Singularity & Co, Brooklyn
Just opened last week, we’re thrilled to welcome this bookstore to the neighborhood. The store’s Save the Sci-Fi campaign will rescue one out of print cult Science Fiction novel each month and make it available online for free — and fans can vote for which one they want the most! And then there’s always the brick-and-mortar store — chock full of the paper versions so you can browse to your heart’s content.
Libreria il Mare, Rome
As its name suggests, this bookstore is exclusive dedicated to that most essential of all compounds — water. Stocked with non-fiction, academic books, maps, picture books and novels, all somehow relating to their topic (there are whole shelves devoted to books about pirates, you guys), it’s the kind of store you could submerge yourself in for hours. Just don’t drown. Photo via.
Stanley & Livingstone, The Hague, The Netherlands
Dr. Livingstone, I presume? This gorgeous little travel bookshop is packed with everything you’d ever need to know about any spot on the globe, and boasts an impressive collection of maps to boot. It’s enough to give anyone a stiff case of wanderlust. Photo via.
Libreria Griot, Rome
This is a very specialized bookstore indeed — instead of being devoted to a certain topic, this Italian bookstore focuses entirely on African literature, both fiction and non-fiction. It also hosts courses in Arabic, Swahili, Somali, and Amharic, as well as journalism classes and writing workshops. Photo via.
This is a bookshop for food lovers to be sure, but it’s not your run-of-the-mill cookbook store. The underground shop is packed with over 15,000 carefully curated vintage cookbooks on its shelves, and comes complete with a knowledgable owner who will likely offer you a coffee and invite you to sit and browse for as long as you like. Photo via.
The Sleuth of Baker Street, Toronto, Canada
This North Toronto bookshop — named, of course, for everyone’s favorite mastermind, Sherlock Holmes — is a haven for mystery lovers of all kinds. Often patrolled by animals (that’s Sir Percival above), the shop is cozy and the proprietors are welcoming and extremely knowledgable. They even have a brick from the original 221B Baker Street! Now that’s commitment. Photo via.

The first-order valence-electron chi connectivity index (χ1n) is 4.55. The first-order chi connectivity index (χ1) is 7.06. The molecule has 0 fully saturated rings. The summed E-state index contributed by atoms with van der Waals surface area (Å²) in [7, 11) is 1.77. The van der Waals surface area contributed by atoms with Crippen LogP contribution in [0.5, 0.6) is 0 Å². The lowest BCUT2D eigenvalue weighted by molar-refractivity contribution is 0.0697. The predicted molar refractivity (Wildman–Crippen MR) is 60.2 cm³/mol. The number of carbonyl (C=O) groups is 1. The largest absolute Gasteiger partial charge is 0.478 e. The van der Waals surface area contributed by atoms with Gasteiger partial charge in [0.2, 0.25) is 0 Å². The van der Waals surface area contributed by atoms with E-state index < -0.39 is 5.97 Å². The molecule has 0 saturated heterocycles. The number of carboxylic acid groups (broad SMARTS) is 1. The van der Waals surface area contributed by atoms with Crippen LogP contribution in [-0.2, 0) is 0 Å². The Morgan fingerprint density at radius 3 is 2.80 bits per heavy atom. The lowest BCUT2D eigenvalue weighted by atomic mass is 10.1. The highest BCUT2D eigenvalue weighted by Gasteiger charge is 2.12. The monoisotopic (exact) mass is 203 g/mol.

Partners & Crime Mystery, New York City
Yes, another mystery book shop — we just couldn’t help ourselves. This wonderful NYC gem, which also made our list of the best bookstores in the US, has an extensive collection of rare, out-of-print, and first edition books and a mystery-obsessed staff to go with them. Partially subterranean, as befits its specialty, the store boasts creative sub-sections like Great Tough Guys, Tough Girls, and Out-of-Print Pulp as well as a fantastic staff-curated and annotated section entitled “100 of the Best We’ve Ever Read.”
The only bookstore in London that specializes in socialist and radical material, Bookmarks is a treasure trove of hard-to-find Leftish pamphlets and publications — as well as some not so out there but still left-leaning lit. Whether you’re looking for literature on the environment, anti-globalisation, women’s rights, or the history of class struggle and labor movements, or any other “socialist” information, you’ll find it here. Photo via.
Librairie des Femmes, Paris, France
Like Chicago’s Women and Children First, this specialty shop is stocked largely with books written by women, about women, and for women. Part of a larger collective organized by Antoinette Fouque, which also publishes books and hosts a gallery and various events throughout the year, it’s a lovely must-see.
Cow Books, Tokyo
This tiny little bookstore specializes in out of print books from the ’60s and ’70s, often with a distinct radial bent, focusing on progressive politics, the Beats, and even first editions of “forgotten modern authors.” The founder, Yataro Matsuura, is a fixture on the local literary scene, serving as editor-in-chief of the magazine Kurashi no Techo and an author in his own right.